Successful health care innovation follows the pattern of successful science. It requires laboratories where experimentation is encouraged and can proceed safely so that change seems less fraught.
Successful health care innovation follows the pattern of successful science. It requires laboratories where experimentation is encouraged and can proceed safely so that change seems less fraught. We’ve found that the approaches below can help support this essential kind of experiment:
DELAY CONSENSUS: Highly specialized expertise and narrow licensing and credentialing make health care organizations so matrixed that it seems anyone can say no, and no one can say yes. Risks are easier to take at lower organizational levels where getting input, which is directionally useful, doesn’t turn into requiring consensus, which is often directionless. Health care innovation requires allowing teams pursuing novel models to get started without all the permissions they will eventually need to scale what works.
ENABLE EXCEPTIONS: Guidelines recommended early postpartum visits to manage hypertension among women with preeclampsia. But clinic appointment rates remained low. The suggestion that we try a text-based monitoring system led to concerns that texting is not secure. Changing the request from “Can we text patients?” to “Can we try it, for a limited time, in a limited population?” made it a safer proposition. In health care, even seemingly small exceptions to protocol create outsize concerns about setting new precedents.
FREE THE DATA: The opportunities arising because health care data are increasingly digital sit alongside laments that these opportunities remain out of reach. Processes created by electronic health record vendors and hospital information technology policies aim for scale, reliability, standardization and security. While clinical uses and needs should dictate design and pace, the felt experience in hospitals is often the other way around. For us, success has required creating platforms and extensions that sit between the EHR and clinicians, allowing data manipulation and presentation in new interfaces outside the locked-down systems.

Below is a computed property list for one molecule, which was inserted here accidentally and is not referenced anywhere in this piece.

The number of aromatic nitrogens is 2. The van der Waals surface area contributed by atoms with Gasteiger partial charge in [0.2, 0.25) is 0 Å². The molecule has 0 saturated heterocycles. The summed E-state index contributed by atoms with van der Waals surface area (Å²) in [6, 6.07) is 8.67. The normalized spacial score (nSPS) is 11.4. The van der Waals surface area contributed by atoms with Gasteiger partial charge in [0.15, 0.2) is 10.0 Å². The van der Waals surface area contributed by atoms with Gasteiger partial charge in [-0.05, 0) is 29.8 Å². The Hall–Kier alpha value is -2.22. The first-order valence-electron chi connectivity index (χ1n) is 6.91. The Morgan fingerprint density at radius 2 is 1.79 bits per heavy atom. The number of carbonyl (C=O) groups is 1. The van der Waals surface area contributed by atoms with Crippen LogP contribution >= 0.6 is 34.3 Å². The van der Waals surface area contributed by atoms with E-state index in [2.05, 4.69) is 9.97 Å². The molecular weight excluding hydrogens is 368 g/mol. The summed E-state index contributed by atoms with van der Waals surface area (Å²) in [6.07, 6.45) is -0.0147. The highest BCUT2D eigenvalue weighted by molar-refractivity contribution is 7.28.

Successful innovation requires experimentation. But health care change requires we tinker with the health care system we depend on. To support the people determined to drive change quickly, we need to find ways to bend institutional norms safely.
David A. Asch is director of the Center for Health Care Innovation at the University of Pennsylvania. Kevin B. Mahoney is the CEO of the University of Pennsylvania Health System. Roy Rosin is the chief innovation officer of Penn Medicine at the University of Pennsylvania.
Copyright 2019 Harvard Business School Publishing Corp. Distributed by The New York Times Syndicate.